Separate Ways

Separate Ways

5.0 4
by Teddy Thompson

Second-generation performers who get their musical genes from one parent have a hard enough time being considered on their own merits, so imagine the hurdles faced by this singer-songwriter -- the progeny of two folk-rock legends, Richard and Linda Thompson. He acquits himself very well on this outing, a quantumSee more details below


Second-generation performers who get their musical genes from one parent have a hard enough time being considered on their own merits, so imagine the hurdles faced by this singer-songwriter -- the progeny of two folk-rock legends, Richard and Linda Thompson. He acquits himself very well on this outing, a quantum leap from his solo debut, which arrived six years prior. The younger Thompson taps into the same traditions as do his parents, but he branches out in other directions as well, applying icy synthesizers to some tracks and burnished alt-country arrangements to others. He shines brightest in the latter realm, recalling the more earnest elements of Wilco on the imposing "No Way to Be" and taking an upbeat, almost roadhouse-styled approach on the wickedly woozy "I Should Get Up." Both elder Thompsons drop in for cameo appearances here: Linda provides beautiful harmonies on a cover of the Everly Brothers' "Message to Mary" (a hidden track tucked in at disc's end), and Richard adds guitar licks throughout. There are a number of impressive guest shots -- from banjo great Tony Trischka, who pitches in on "Everybody Move," to Garth Hudson of the Band, who adds a layer of richness to "Altered State" -- but it's definitely Teddy's show. His poignant voice -- a soaring instrument reminiscent of frequent collaborator Rufus Wainwright's -- proves an ideal vehicle for lyrics that are alternately yearning and dissolute, but always cut right to the quick.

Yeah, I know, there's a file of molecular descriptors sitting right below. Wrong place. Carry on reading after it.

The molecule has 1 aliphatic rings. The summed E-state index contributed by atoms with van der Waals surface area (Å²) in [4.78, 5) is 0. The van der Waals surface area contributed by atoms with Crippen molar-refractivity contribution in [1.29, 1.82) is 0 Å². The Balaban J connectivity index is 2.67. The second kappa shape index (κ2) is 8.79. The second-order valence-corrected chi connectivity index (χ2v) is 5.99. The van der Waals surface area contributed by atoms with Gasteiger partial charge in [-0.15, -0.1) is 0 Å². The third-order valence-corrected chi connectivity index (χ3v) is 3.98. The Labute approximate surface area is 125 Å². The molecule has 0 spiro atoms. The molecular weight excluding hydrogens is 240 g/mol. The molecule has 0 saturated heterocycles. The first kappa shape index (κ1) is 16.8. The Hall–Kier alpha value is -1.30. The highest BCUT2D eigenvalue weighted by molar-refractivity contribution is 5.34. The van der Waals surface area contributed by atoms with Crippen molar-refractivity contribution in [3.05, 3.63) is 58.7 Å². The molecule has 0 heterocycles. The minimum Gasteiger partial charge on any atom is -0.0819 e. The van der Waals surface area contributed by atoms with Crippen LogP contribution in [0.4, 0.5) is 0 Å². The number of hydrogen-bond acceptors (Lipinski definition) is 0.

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Editorial Reviews

All Music Guide - Thom Jurek